5 Budgeting Apps That Will Help You Cultivate Your Finances in 2020
The Truth: Budgeting can be difficult.
If you've mastered your finances, and you've already figured out which methods work and which don't, it's easy to dismiss budgeting apps. Make Money. Spend Money. Wash, rinse, and repeat.
But what if you're a beginner learning how to start managing your money for the first time? What if you haven't figured out what works and what doesn't? You need a budget app.
I'll let you in on a secret…
You can experiment just as well on a free budgeting app as you can on a paid option with all the bells and whistles.
Do you want to say goodbye to the inevitable growing pains of living on the edge because your money never seems to be enough?
Budgeting apps put you on the fast lane to financial freedom.
So which budgeting app is best?
Well, that's the thing: In this post, we'll go over all the different budgeting apps and give you the pros and cons of each. But first, let's stop to note.
There are loads of options out there (Clarity Money, Personal Capital, Mvelopes, Simple, Acorns, Wally, and CountAbout are other popular budgeting apps), but we're focusing on our favorite five.
Alright, enough prologue. Ready to find out which budgeting app is best for you? Let's go.
1.Mint gives you free credit score
First up is the Mint budgeting app.
It's FREE and lets you sync with your accounts or other apps to track your spending. It automatically tracks your transactions from linked debit and credit cards against your budget.
You will never have to lose sleep about late bill payment or exceeding budgets. Mint alerts you when bills are due and when you exceed your budgets.
It's easy to understand and customize to suit your needs. The clean interface gives you an overall cash flow so you can get an all-rounded picture of your spending habits in real-time.
But, while it tracks your spending against the budget, it also allows you the flexibility to adjust your budget. You can add your own categories, track bills, split transactions, and set limit notifications.
Mint is also an investment tool. It tracks your investment when you sync the app directly to your investment account. It shows your investment performance, allocation, and changes in value over time.
Its data-driven MintSights gives personalized recommendations on creating your first budget, debt consolidation, and even how to grow your investments. That's not all; it also gives you free credit scores and monitoring.
Isn't Mint a powerful tool to help you manage your finances? But everything good comes with its cons. However, its cons are minimal; in fact, I'll show you how to get around them.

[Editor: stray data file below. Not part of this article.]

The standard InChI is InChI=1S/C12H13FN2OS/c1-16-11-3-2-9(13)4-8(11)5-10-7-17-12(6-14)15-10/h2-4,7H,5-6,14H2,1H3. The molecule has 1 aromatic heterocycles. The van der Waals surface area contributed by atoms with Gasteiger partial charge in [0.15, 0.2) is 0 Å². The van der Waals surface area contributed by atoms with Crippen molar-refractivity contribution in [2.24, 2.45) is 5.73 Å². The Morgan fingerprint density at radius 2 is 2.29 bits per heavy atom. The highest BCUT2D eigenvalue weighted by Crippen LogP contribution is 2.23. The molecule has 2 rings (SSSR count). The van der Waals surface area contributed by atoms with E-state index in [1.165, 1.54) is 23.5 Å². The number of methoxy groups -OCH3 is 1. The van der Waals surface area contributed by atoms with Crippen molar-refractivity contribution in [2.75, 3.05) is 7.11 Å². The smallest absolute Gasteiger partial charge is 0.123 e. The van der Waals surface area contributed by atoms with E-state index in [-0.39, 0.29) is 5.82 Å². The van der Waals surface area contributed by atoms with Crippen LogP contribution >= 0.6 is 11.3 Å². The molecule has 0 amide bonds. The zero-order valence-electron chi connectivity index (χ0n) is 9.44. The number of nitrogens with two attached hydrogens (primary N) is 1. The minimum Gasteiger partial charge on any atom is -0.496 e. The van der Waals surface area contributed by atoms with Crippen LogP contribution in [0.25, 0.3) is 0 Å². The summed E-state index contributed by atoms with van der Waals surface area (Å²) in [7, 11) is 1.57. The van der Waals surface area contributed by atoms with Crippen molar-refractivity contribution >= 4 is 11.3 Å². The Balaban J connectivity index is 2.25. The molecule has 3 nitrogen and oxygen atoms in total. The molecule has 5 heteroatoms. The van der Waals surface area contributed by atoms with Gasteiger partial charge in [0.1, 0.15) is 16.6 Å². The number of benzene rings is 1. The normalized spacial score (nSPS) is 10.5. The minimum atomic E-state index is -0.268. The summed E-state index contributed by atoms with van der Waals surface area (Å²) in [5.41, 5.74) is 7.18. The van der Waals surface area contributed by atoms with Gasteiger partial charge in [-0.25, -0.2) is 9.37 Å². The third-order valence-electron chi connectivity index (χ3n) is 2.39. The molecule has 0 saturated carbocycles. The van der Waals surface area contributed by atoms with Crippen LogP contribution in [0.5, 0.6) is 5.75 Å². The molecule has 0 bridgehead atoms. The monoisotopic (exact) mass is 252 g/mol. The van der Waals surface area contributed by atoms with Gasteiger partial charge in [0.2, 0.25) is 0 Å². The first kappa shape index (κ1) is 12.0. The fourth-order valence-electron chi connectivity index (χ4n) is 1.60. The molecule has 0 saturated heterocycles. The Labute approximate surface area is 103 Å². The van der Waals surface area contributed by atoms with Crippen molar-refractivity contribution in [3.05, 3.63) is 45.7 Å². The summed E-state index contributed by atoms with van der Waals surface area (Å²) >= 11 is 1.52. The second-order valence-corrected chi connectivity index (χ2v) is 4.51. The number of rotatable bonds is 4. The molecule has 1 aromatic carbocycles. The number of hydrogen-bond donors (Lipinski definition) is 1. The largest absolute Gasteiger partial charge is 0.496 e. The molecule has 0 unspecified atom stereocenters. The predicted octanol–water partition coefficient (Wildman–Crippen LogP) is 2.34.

Mint decides how much you can spend on an item, such as entertainment based on your income. But you can override the limit by creating your own categories and budget limits.
Mint discontinued their bill pay option, so you can't pay your bills through Mint. However, you can still add your bills, track their due date, amount, and mark bills as paid.
Mint is FREE to use, which means it makes money through offers to its users, such as credit cards and other investment apps. You might find the adverts kind of annoying. But that's something you can ignore considering the value you get for FREE.
Seriously, though Mint isn't perfect, you'll be hard-pressed to find a budgeting app that gives you such features for FREE. It's especially true if you are just a beginner, bootstrapping with no extra buck to pay for a budgeting app.
But is it the right budgeting app for everyone? Let's look at the other options…
2. YNAB You Need a Budget helps you track every dollar
Have you tried to budget in the past and failed? Then YNAB is suitable for you because it was designed for beginners who want to track every dollar. You'll not fail again with YNAB because it gives you an option to work with an "accountability partner" who waves a red flag every time you exceed your budget.
YNAB can connect to a wide range of devices, making it easy to share the budget with other family members. Devices include; laptops, desktops, smartphones (Android and iPhone), tablets, or Amazon Echo for verbal budget reports from the app. Its ability to connect with multiple devices makes it the best budget app for couples or individuals working together on their budget.
Here's how it works.
You build a budget based on your income, allocating every dollar you earn to all expenses, including; living costs, debt payments, savings, investments ensuring every dollar is accounted for. But it's expensive costing $84 a year or $11.99 a month. But it's FREE for 34 days.
3. EveryDollar makes budgeting easy